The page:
The Pearl Notes: Chapter 1

1. Kino and Juana live in a lower class society, where many things would
become village affairs, and the family was extremely important. When
Coyotito was stung by a scorpion and Kino and Juana went to the doctor,
most of the village followed them. The family was proven to be important
because it was all Kino and Juana had. The poverty was obvious, because,
when Kino had to save his son, all he had were a few worthless pearls.

2. In the morning when Kino awakens, he heard the "Song of the Family."
This was caused by the fact that Kino knew his life, with his family, was
whole. Another song Kino hears is the "Song of Evil," or the music of the
enemy. This was first caused by the scorpion that stung Coyotito, and was
later caused when Kino thought about the doctor and his people who hurt
Kino's people. Finally, the song was again caused by the doctors refusal to
treat Coyotito. In Chapter Two Kino hears the "Song of the Pearl that Might
Be," which was a song of hope for Kino and his family. This happened
whenever Kino went diving.

3. The ants Kino watched where struggling to get out of a trap. Kino did
nothing to help or hurt them, as they where part of the "Song of the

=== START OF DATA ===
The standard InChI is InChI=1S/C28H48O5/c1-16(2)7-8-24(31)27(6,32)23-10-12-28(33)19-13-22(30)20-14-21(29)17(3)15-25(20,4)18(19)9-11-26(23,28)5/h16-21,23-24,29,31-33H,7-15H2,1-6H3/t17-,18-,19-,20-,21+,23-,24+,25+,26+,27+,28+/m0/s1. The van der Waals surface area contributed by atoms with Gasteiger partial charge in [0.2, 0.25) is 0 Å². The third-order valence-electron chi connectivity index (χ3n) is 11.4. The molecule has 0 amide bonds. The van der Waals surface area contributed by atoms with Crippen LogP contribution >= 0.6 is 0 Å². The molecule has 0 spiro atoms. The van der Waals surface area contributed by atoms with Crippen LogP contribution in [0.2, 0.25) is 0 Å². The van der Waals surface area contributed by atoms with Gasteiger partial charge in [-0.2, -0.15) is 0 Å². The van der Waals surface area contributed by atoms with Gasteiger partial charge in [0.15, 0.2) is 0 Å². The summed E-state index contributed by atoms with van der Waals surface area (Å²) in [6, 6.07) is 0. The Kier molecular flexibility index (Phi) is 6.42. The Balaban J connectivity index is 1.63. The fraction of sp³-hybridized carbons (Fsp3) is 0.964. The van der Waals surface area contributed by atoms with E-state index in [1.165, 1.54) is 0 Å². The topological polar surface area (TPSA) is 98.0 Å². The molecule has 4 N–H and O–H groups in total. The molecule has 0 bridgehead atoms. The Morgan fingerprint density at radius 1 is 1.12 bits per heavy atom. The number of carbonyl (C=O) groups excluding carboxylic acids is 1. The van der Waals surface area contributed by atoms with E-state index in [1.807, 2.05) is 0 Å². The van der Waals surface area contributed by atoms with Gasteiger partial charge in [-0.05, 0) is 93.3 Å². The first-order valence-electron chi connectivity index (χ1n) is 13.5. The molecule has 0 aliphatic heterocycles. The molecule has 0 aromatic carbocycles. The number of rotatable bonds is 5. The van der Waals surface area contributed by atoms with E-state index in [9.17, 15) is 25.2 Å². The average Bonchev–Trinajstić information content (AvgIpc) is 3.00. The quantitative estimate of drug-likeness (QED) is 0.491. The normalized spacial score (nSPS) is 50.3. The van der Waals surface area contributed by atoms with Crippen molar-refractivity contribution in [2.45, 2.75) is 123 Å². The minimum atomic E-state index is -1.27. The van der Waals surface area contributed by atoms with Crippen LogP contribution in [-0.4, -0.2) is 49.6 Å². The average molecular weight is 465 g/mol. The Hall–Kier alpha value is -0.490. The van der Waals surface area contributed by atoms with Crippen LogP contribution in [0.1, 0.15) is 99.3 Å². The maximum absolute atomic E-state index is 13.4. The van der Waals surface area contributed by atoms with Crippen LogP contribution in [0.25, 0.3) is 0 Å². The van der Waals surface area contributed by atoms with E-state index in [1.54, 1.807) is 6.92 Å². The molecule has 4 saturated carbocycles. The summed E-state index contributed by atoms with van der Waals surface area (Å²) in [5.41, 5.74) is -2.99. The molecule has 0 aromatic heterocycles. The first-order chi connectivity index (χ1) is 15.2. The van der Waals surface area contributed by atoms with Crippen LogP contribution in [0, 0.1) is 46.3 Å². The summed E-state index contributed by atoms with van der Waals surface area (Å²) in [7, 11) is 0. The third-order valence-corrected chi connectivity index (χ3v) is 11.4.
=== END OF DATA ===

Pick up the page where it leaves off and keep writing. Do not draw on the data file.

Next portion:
Family" and were natural. In chapter one it could be said that Kino and
Juana where trying to get out of the trap that they were living in, which
was characterized by the fact that the doctor and his people were in
control, and would not help Kino or his people, therefore laying the trap
that luck alone determined wether on of Kino's people lived to adulthood or

5. Kino was a man who was typical of his breed. He would go straight
through a problem, attacking it directly. He cared much for his wife and
son, but was very stubborn. As described, he was sold in his colors. He had
no grey areas, only black and white. His love of his family was white, his
stubbornness black. Neither would bend. Juana was a loving, strong, and
disgustingly obedient. She would probably made a better family head, but
Kino's ego would not allow it. Should was not influenced by pride, and
tried to go around problems rather than through them.

6. Since the Europeans treated the Indians "like animals" the doctors
statement about himself and his medical practice was predictable. His
statement was also an example of irony. It really meant he was at home and
did not consider Coyotito's life worth saving, as his opinion of Indians
was that they were subhuman.

7. The doctor was a stout and considerably rich man, who had no self
respect, as no self-respecting human being could turn away a person like he
did. He wanted to go back to Paris, eat in restaurants, and have a
mistress. In my opinion the doctor is in fact more uncivilized, or at least
more evil, than any of Kino's people, because he had the power to help
them, yet did not.

8. The brush houses were weaker, but natural, while the plaster houses were
unnatural, but more secure. The people who lived in the brush houses were
poor, but considered themselves civilized, while the people who lived in
the plaster houses were safer, but considered the Indians uncivilized. I
conclude from this that the people who lived in plaster houses considered
nature uncivilized, while the Indians considered it a way of life.